Hashtags are not mysterious – they simply categorize posts into certain topics, and link to related content. Aside from the occasional humorous punchline or sotto voce descriptor, that’s really all they do – and yet many of us expect them to unlock unlimited Instagram growth, stardom & wealth. That’s not how the force works!
That said, once you’re creating truly brilliant, beautiful, visually engaging content, skilful hashtagging can be a great promotional tool. Below are my guidelines for hashtags on Instagram – for polite internet etiquette and for successful growth.
Always tag. If you don’t use any hashtags at all, you’re essentially making your content private, as only your followers will see it. If one of your reasons for posting is to share your images with a wider audience, you need to be using hashtags to reach out to the wider community.
The right amount. There are various theories about the perfect number of hashtags. For quite a while that 11 was supposedly the golden number, but with all the changes happening within IG right now there’s lots of new speculation bubbling up. Some insist that the newer algorithm gives priority to posts using a smaller number of tags – 3-4 being suggested as optimum.
Through totally unscientific, unverifiable research conducted by me, my clients and my instagram friends, I’m currently disputing this, & recommending the more is more school of hashtagging. We’re seeing images in the top posts section with 11-20 tags added, so don’t be afraid to use your full arsenal.
Add at time of posting. Hashtag feeds are displayed chronologically. You can add them at any time (either in your caption or a later comment), but this won’t bump them back to the top of the timeline, so there’s little point unless it’s for cataloguing specifics.
Keep it relevant. Don’t spam a tag with irrelevant content. Do a little research before using – often a google search will bring up an originator’s blog, or an article with a description. Asking someone who already uses the tag starts a conversation and helps to clarify.
Avoid the obvious. Tags like #beauty, #girl, #selfie, #monday are so over-saturated that your post has little to zero chance of being seen, and even less possibility of reaching the right audience. Occasionally these masstags ‘break’ on Instagram too, and render all your hashtags useless until the culprit is deleted from your post. Avoid anything too generic.
Tag the specifics. Sometimes it pays to get really specific – books, brands, equipment, interests. A quick search will tell you which tags already exist and are in use by the community. An underused hashtag is no bad sign when you’re tagging like this – you’re trying to reach people searching for your exact content, now or at a future date.
Tag for mood. One great trick for wider more general reach is to tag for the mood of your photo, rather than the details. This is why tags like #liveauthentic, #thatsdarling, #nothingisordinary have had so much success; they’re broad and inclusive. making the resulting feeds interesting to browse.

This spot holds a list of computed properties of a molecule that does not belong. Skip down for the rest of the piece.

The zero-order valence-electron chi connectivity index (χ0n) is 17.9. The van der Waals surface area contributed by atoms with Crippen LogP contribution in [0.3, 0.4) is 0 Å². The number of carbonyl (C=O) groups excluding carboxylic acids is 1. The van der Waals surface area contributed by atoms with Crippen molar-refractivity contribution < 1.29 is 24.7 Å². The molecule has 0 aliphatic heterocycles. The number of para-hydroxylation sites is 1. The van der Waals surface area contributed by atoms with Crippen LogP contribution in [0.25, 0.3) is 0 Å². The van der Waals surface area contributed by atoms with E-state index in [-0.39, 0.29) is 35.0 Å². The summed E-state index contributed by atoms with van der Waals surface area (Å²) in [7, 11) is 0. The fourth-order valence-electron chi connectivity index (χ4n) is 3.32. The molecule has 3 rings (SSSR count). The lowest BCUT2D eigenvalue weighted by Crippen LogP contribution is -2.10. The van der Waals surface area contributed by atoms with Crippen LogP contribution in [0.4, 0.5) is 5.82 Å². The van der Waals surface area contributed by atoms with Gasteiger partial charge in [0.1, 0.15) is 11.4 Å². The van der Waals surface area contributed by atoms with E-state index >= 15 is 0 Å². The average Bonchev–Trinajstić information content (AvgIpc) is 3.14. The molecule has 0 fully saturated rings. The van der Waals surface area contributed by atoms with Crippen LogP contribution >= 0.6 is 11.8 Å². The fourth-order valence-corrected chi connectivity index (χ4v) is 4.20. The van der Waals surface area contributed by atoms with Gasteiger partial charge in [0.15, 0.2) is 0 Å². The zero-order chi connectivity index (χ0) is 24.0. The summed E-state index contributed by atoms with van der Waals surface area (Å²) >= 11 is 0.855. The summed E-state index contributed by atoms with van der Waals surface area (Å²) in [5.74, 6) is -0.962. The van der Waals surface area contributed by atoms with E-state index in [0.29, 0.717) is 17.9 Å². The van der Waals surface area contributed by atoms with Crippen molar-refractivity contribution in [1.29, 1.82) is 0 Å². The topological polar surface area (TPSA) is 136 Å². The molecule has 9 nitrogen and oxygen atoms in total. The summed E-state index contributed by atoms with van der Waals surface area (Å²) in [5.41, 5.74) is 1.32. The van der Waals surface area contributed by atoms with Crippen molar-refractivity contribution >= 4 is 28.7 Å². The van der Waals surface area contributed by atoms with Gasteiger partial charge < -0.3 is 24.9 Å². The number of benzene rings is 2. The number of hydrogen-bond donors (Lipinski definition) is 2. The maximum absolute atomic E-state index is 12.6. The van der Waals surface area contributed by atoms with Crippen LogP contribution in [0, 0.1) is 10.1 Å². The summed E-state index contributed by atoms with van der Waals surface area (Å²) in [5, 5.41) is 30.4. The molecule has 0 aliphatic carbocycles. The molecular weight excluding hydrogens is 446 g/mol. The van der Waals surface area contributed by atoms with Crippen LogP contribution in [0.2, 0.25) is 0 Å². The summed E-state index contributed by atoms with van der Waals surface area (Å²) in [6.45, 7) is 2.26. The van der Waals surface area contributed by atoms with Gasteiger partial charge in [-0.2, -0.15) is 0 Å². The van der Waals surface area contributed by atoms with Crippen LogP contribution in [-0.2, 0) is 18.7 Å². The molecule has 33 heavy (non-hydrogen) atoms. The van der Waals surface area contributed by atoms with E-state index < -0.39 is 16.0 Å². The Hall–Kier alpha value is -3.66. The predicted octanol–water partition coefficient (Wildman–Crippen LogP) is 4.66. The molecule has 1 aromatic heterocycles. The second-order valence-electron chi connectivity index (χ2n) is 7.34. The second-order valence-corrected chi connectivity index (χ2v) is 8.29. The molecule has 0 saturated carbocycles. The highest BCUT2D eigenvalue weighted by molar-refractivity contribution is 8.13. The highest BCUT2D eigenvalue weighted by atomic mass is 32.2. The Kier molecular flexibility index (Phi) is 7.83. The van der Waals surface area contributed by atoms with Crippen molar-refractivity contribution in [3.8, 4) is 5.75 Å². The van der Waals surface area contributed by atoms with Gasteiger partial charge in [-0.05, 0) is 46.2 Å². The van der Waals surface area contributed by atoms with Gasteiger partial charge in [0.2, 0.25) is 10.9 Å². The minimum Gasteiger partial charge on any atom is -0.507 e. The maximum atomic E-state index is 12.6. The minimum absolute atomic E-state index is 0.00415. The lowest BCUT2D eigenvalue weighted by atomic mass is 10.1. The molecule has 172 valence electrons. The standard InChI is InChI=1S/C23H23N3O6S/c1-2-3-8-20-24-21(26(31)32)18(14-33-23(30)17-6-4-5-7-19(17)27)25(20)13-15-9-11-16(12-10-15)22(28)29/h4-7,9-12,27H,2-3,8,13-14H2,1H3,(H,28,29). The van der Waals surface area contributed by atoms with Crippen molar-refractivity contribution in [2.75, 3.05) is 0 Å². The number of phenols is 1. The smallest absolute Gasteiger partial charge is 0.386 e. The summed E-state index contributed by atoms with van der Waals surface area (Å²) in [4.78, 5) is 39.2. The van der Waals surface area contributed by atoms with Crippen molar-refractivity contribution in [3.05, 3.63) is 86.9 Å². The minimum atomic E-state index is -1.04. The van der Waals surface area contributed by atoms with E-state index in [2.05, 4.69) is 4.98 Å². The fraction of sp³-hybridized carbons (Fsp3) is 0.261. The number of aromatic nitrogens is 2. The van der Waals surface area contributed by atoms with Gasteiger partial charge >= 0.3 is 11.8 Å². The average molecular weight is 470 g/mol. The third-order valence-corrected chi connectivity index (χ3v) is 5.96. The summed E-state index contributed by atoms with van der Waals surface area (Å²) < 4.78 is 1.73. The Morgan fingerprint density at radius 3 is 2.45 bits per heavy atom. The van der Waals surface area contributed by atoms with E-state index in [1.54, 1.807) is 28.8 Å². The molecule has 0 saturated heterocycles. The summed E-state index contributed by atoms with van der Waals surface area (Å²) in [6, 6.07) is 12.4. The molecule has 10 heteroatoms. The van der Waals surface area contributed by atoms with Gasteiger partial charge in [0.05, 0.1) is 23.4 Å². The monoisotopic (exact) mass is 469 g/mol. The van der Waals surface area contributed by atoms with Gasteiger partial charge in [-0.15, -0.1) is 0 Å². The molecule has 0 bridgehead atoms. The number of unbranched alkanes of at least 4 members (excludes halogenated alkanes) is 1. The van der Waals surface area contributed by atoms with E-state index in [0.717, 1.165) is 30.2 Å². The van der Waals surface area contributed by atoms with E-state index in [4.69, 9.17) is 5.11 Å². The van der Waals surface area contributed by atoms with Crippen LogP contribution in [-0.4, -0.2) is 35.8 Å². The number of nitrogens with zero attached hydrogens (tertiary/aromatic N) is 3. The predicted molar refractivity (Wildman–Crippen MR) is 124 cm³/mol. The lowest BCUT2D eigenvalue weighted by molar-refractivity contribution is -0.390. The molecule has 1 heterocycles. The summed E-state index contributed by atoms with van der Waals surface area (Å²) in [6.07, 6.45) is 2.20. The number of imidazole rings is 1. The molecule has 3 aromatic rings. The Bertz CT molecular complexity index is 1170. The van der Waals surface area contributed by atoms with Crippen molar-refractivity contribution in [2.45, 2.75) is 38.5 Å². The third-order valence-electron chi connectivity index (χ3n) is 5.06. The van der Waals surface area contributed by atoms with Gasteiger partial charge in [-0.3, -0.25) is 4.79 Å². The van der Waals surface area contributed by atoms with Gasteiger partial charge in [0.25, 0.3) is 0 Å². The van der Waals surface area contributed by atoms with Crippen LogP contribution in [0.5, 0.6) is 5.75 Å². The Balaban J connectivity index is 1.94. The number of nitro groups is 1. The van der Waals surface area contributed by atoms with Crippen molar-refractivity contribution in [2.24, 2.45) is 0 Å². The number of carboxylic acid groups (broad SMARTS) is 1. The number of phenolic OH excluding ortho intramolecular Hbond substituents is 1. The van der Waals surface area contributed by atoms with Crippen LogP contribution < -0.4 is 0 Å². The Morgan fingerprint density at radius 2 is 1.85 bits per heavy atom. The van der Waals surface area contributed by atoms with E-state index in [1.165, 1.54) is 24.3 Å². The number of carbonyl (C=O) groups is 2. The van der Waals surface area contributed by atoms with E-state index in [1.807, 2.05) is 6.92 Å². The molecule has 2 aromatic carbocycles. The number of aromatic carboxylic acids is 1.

Research your audience. There is absolutely no point in me using a tag like #beamerlife, even if it (somehow!) were relevant to my photo for that day, because the people browsing & using it are not my audience. On the other hand, a tag like #slowlived is full of people who have a similar aesthetic and field of interests to me, who I’m likely to connect with. Look at the tags being used by people you admire; keep up with the trends and interests in your audience or customer group.
Consider the numbers. Because posts are shown chronologically (under the top post grid), and because most pictures that are found via hashtags are seen when they’re fresh, the number of users per hashtag has a big impact on how long your post is visible for. Big hashtags move fast: you’ll be seen by a wider audience but you’re drowned out quickly. Smaller tags keep you afloat for longer, but have fewer viewers in general. For this reason it can be worth posting to a range of different sized tags – one or two large (150k+), a few mid-sized (50-149k) and a few small (0+!).
Post it anywhere. Since IG have added the ‘…’ to captions, we no longer need to post to the first comment to avoid cluttering up our follower’s news feeds. Add them to your caption to have the option to edit later, or add as a comment at any time. Remember that commenting on another’s post will not add the hashtag for them – they must write it themselves for it to register.
Mix it up. That said, don’t throw the same stock tags up every day – keep playing around, keep choosing tags carefully based on their relevance to your post. Different audiences hang out under different tags, and it makes sense to bridge into more than one.
Stay fresh. Hashtags wax and wane; the order suggestions appear to you when you type a tag in is determined as much by relevance as it is who has recently used it. Don’t get drawn into pasting in the same tired old tags every day. To help you out, I send a monthly (ish) email out listing my fave tags, based on what’s trending or on it’s way up. You can get it for free by signing up to my newsletters below.
What works and doesn’t work for you in regards to hashtags? Do you have any questions I’ve missed?
This post is adapted from a lesson in my Instagram class, The Insta Retreat, where I teach strategies to grow your account and your audience, while remaining authentic to yourself. Click here to read [...]
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